The development of the super-prison at Thornton Hall will be delayed by at least 18 months if the developers continue to insist they cannot proceed without another €80 million from government.
The Léargas consortium of developers has told the state it will have to contribute an extra €80 million to the north Dublin project, which is being built as a public private partnership (PPP), if it is to go ahead. This would bring the cost of building the prison to €480 million.
The consortium, which includes Bernard McNamara, Barclays Private Equity and GSL, the international prison operator, was selected as the preferred bidder nearly a year ago after submitting an original budget of €400m.
It is in negotiations with the National Development Finance Agency (NDFA) and the Irish Prison Service (IPS) over details of the prison's construction but has now insisted it needs another €80 million to go ahead.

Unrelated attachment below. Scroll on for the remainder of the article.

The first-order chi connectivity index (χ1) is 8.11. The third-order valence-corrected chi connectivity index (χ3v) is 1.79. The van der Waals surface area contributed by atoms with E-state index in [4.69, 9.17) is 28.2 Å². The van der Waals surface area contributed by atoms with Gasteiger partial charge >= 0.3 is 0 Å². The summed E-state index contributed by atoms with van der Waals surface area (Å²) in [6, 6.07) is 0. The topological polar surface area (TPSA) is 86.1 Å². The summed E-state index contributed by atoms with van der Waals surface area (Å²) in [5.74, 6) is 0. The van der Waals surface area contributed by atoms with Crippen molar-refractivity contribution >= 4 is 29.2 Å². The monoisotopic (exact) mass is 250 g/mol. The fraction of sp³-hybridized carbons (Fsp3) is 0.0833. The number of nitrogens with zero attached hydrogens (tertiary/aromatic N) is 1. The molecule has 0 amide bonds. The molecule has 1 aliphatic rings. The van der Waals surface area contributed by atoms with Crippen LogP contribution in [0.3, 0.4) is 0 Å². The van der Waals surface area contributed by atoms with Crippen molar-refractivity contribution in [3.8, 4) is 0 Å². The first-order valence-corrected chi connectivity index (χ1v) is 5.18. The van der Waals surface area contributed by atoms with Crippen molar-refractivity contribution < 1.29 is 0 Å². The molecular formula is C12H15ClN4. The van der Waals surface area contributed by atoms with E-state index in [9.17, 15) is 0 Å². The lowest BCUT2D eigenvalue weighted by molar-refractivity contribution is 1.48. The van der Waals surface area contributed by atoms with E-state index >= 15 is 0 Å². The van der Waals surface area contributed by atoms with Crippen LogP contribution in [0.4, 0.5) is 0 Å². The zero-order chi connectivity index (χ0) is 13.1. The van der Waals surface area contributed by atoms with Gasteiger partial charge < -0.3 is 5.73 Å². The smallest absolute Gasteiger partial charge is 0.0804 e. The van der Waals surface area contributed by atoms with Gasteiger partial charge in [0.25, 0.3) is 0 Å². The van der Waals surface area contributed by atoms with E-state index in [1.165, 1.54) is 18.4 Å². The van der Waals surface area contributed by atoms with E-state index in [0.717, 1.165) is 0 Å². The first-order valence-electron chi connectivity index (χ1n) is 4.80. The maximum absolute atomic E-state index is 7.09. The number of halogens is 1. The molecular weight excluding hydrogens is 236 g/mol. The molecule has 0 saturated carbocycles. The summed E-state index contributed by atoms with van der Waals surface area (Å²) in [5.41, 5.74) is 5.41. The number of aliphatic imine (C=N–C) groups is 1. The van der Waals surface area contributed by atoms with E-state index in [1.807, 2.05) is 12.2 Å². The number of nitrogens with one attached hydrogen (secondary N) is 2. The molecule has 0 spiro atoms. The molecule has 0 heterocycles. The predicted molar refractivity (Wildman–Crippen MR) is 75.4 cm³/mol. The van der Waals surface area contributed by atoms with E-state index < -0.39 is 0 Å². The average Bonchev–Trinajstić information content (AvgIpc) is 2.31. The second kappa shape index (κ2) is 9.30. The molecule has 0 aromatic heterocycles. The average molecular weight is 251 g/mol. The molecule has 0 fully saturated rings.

It has blamed the credit crisis on the rising cost, saying banks that were willing to fund the development are no longer willing to extend credit. However, prison service sources say there is "no more money available".
The consortium is insisting that, to stay within the original €400 million budget, plans for the prison would have to be radically scaled back.
If negotiations break down, the prison service will have to re-tender for a firm to design, build, finance and maintain the new jail. This would delay the project by 18 months. Thornton Hall was scheduled to open before the end of 2010.
Formal contracts between the government and Léargas have yet to be signed but negotiations are at an advanced stage. Under the provisional deal, Léargas will design, finance and build the prison and then receive fixed payments from the state over 25 years.
In June, the Dáil passed a bill to allow for the building of a new prison at Thornton Hall to replace Mountjoy jail.